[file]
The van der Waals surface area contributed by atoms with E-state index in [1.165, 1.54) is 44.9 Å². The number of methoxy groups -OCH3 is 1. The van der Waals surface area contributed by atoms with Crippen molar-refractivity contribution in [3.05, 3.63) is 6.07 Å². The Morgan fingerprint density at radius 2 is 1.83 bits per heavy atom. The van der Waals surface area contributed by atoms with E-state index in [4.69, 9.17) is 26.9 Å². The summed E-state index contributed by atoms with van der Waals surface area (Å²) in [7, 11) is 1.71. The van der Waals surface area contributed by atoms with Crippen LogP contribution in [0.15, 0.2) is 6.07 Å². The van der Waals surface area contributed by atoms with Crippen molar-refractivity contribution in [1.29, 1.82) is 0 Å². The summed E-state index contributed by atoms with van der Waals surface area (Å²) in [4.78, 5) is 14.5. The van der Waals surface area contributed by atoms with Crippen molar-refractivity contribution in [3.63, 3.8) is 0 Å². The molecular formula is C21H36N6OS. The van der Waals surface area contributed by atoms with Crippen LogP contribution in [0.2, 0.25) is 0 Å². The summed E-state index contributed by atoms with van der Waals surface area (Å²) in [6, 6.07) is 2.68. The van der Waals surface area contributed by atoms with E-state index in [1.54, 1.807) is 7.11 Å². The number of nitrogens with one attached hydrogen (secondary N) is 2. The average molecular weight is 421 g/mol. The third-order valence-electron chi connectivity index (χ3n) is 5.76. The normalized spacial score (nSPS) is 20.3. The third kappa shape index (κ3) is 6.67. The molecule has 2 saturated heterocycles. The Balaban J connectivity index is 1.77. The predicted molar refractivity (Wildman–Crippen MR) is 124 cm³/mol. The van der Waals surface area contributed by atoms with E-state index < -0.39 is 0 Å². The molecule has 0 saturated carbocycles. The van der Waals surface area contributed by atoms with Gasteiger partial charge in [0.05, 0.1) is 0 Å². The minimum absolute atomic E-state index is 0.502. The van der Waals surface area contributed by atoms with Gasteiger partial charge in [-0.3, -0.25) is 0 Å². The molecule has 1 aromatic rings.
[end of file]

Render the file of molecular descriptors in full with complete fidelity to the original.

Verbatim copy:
The van der Waals surface area contributed by atoms with E-state index in [1.165, 1.54) is 44.9 Å². The number of methoxy groups -OCH3 is 1. The van der Waals surface area contributed by atoms with Crippen molar-refractivity contribution in [3.05, 3.63) is 6.07 Å². The Morgan fingerprint density at radius 2 is 1.83 bits per heavy atom. The van der Waals surface area contributed by atoms with E-state index in [4.69, 9.17) is 26.9 Å². The summed E-state index contributed by atoms with van der Waals surface area (Å²) in [7, 11) is 1.71. The van der Waals surface area contributed by atoms with Crippen LogP contribution in [0.15, 0.2) is 6.07 Å². The van der Waals surface area contributed by atoms with Crippen molar-refractivity contribution in [1.29, 1.82) is 0 Å². The summed E-state index contributed by atoms with van der Waals surface area (Å²) in [4.78, 5) is 14.5. The van der Waals surface area contributed by atoms with Crippen molar-refractivity contribution in [3.63, 3.8) is 0 Å². The molecular formula is C21H36N6OS. The van der Waals surface area contributed by atoms with Crippen LogP contribution in [0.2, 0.25) is 0 Å². The summed E-state index contributed by atoms with van der Waals surface area (Å²) in [6, 6.07) is 2.68. The van der Waals surface area contributed by atoms with E-state index in [1.54, 1.807) is 7.11 Å². The number of nitrogens with one attached hydrogen (secondary N) is 2. The average molecular weight is 421 g/mol. The third-order valence-electron chi connectivity index (χ3n) is 5.76. The normalized spacial score (nSPS) is 20.3. The third kappa shape index (κ3) is 6.67. The molecule has 2 saturated heterocycles. The Balaban J connectivity index is 1.77. The predicted molar refractivity (Wildman–Crippen MR) is 124 cm³/mol. The van der Waals surface area contributed by atoms with E-state index < -0.39 is 0 Å². The molecule has 0 saturated carbocycles. The van der Waals surface area contributed by atoms with Gasteiger partial charge in [0.05, 0.1) is 0 Å². The minimum absolute atomic E-state index is 0.502. The van der Waals surface area contributed by atoms with Gasteiger partial charge in [-0.3, -0.25) is 0 Å². The molecule has 1 aromatic rings.